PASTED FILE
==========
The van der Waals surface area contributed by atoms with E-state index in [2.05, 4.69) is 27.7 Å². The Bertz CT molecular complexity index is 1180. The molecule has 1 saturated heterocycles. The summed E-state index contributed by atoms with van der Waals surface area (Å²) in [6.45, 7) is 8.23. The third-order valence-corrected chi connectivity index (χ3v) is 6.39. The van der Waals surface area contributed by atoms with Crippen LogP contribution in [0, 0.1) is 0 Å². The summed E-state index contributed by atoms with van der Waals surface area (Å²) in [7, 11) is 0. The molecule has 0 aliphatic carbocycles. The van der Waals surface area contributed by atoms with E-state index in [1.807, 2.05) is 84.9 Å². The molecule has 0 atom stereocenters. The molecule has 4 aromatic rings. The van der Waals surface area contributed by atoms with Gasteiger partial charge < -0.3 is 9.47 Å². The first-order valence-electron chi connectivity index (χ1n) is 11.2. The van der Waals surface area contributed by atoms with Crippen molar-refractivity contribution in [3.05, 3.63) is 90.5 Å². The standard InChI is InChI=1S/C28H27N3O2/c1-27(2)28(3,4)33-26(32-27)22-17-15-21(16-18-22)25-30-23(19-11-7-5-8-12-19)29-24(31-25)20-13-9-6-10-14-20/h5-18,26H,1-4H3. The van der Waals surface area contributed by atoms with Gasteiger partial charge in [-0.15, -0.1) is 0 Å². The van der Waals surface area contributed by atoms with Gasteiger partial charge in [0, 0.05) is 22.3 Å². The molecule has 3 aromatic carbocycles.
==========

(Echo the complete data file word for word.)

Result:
The van der Waals surface area contributed by atoms with E-state index in [2.05, 4.69) is 27.7 Å². The Bertz CT molecular complexity index is 1180. The molecule has 1 saturated heterocycles. The summed E-state index contributed by atoms with van der Waals surface area (Å²) in [6.45, 7) is 8.23. The third-order valence-corrected chi connectivity index (χ3v) is 6.39. The van der Waals surface area contributed by atoms with Crippen LogP contribution in [0, 0.1) is 0 Å². The summed E-state index contributed by atoms with van der Waals surface area (Å²) in [7, 11) is 0. The molecule has 0 aliphatic carbocycles. The van der Waals surface area contributed by atoms with E-state index in [1.807, 2.05) is 84.9 Å². The molecule has 0 atom stereocenters. The molecule has 4 aromatic rings. The van der Waals surface area contributed by atoms with Gasteiger partial charge < -0.3 is 9.47 Å². The first-order valence-electron chi connectivity index (χ1n) is 11.2. The van der Waals surface area contributed by atoms with Crippen molar-refractivity contribution in [3.05, 3.63) is 90.5 Å². The standard InChI is InChI=1S/C28H27N3O2/c1-27(2)28(3,4)33-26(32-27)22-17-15-21(16-18-22)25-30-23(19-11-7-5-8-12-19)29-24(31-25)20-13-9-6-10-14-20/h5-18,26H,1-4H3. The van der Waals surface area contributed by atoms with Gasteiger partial charge in [-0.15, -0.1) is 0 Å². The van der Waals surface area contributed by atoms with Gasteiger partial charge in [0, 0.05) is 22.3 Å². The molecule has 3 aromatic carbocycles.